Toward indicators for measuring pre-trial detention in Africa

For most development issues, indicators are adopted both to measure progress and to galvanise action. For example, the eight Millennium Development Goals (MDGs) – which ranged from halving extreme poverty rates to providing universal primary education by the target date of 2015 – formed a blueprint which was agreed to by all the world’s countries and all the world’s leading development institutions, and succeeded in galvanising unprecedented efforts toward meeting the needs of the world’s poorest.

Criminal justice is a controversial area and it is unlikely that criminal justice indicators will be incorporated in measuring progress towards the goal of “access to justice for all” as part of the emerging post-2015 MDG governance agenda, not least because there is unlikely to consensus on what is desirable change in relation to criminal justice. Yet achieving effective and rights-based law enforcement forms part of development.

 Consider what might be achieved if the post-2015 MDG process were to include an indicator target to “halve the proportion of adults in the general population held in pre-trial detention”?  While it is unlikely the the UN would adopt such an indicator soon, this does not mean that countries, regions, or organisations cannot adopt similar indicator targets. The MDG process aside, it is worth considering the role indicators might play toward pre-trial detention reform, including which indicators might be useful in the African context.

 To be effective, indicators must be relevant, in that they show us something about the system that we need to know or which is important. They must be easy to understand, even by people who are not experts. They must be reliable in that we can trust the information that the indicator is providing; and they are based on accessible data, so that the information is available or can be gathered while there is still time to act on the findings.

 Aspects particular to the African context affect the way indicators might be constructed on pre-trial justice for Africa, as indicators used in developed countries may not be appropriate. For example, at the level of data collection, detailed population data regarding prisoners and detainees is seldom available in Africa, and states are often characterised by low levels of state investment in record management in the criminal justice system. Furthermore, states tend to concentrate on managing records for their own purposes rather than on creating data or doing research. The unsuitability of electronic record-keeping in many countries due to electricity supply and information technology challenges, especially maintenance, means most records are in paper form.

 The varying quality and completeness of paper records within and among countries also poses challenges. Lack of population data about whole prison or detainee populations means that sample data must often be used. Samples can be drawn from people in prison as at a date (“snapshot” data), from admissions to prisons, or from releases from prisons ("exit sample"). Yet political repression often prevents useful access to official records.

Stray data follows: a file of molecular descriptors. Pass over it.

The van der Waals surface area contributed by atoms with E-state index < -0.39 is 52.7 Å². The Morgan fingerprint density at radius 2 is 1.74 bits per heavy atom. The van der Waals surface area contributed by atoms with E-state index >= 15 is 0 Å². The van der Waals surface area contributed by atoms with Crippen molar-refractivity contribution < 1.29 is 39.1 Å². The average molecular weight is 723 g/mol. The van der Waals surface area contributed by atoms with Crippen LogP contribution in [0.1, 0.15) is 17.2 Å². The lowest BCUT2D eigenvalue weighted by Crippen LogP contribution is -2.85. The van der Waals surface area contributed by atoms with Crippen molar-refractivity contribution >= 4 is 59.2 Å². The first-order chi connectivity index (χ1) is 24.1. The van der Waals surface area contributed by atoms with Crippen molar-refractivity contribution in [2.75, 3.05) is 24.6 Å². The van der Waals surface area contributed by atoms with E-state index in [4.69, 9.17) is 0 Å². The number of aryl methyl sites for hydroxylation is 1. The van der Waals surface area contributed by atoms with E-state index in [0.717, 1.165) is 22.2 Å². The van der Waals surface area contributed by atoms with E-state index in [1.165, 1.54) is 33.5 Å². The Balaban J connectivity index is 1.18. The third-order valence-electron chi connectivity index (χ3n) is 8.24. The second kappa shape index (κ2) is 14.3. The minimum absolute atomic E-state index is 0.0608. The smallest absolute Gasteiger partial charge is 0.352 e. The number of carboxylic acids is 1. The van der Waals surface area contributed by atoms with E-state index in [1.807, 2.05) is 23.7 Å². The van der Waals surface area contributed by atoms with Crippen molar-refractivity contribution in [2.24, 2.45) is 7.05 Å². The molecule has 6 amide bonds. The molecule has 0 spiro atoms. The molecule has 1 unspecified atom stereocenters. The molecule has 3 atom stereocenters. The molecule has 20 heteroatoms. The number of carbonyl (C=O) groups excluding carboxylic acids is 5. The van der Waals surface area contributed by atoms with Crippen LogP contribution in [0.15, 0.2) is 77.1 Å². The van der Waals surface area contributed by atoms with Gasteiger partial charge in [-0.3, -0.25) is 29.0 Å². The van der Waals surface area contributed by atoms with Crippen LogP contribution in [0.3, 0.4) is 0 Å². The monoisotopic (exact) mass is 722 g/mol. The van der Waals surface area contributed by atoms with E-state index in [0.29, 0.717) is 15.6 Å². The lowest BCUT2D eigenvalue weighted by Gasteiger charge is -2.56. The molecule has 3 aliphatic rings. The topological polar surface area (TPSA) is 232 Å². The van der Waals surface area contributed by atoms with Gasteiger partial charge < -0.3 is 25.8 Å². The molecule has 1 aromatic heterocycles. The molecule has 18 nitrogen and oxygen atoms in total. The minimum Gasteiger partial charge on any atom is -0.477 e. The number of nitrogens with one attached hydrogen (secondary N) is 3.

Other practical considerations also apply. For example, measuring pre-trial detention populations only in prisons makes no sense in countries where people are held in the pre-trial phase for extended periods in police cells and not in prisons. This is often the case in Africa.

 Indicators which use a per 100 000 rates of incarceration may also not be appropriate in Africa where the indicator is highly influenced by the demographic age-profile of the country.  Countries with younger demographics where most people are children are likely to appear to have lower rates of incarceration than countries where most people are adults.

 Indicators which try to measure overcrowding should take into account the amount of time people spend locked up in cells, as in some African countries being held inside only occurs in the night hours, significantly ameliorating the overall impact of overcrowding. In other countries people are let out of the cells for only an hour.

 Indicators and targets need not only be used at the country level. At the level of the individual pre-trial justice intervention, indicators and targets can also be useful.  Measuring the duration of different parts of criminal justice processes – and measuring the impact of interventions designed to reduce these – can ultimately lead to country impacts.The design of such indicators – both at country level and at the level of the organisation – will form part of discussions to be held by PPJA with partner organisations in May 2015. The workshop will seek to help organisations demonstrate their impact and measure progress in their countries more broadly.

 (This article first appeared in PPJA Newsletter 9) 

Jean Redpath  

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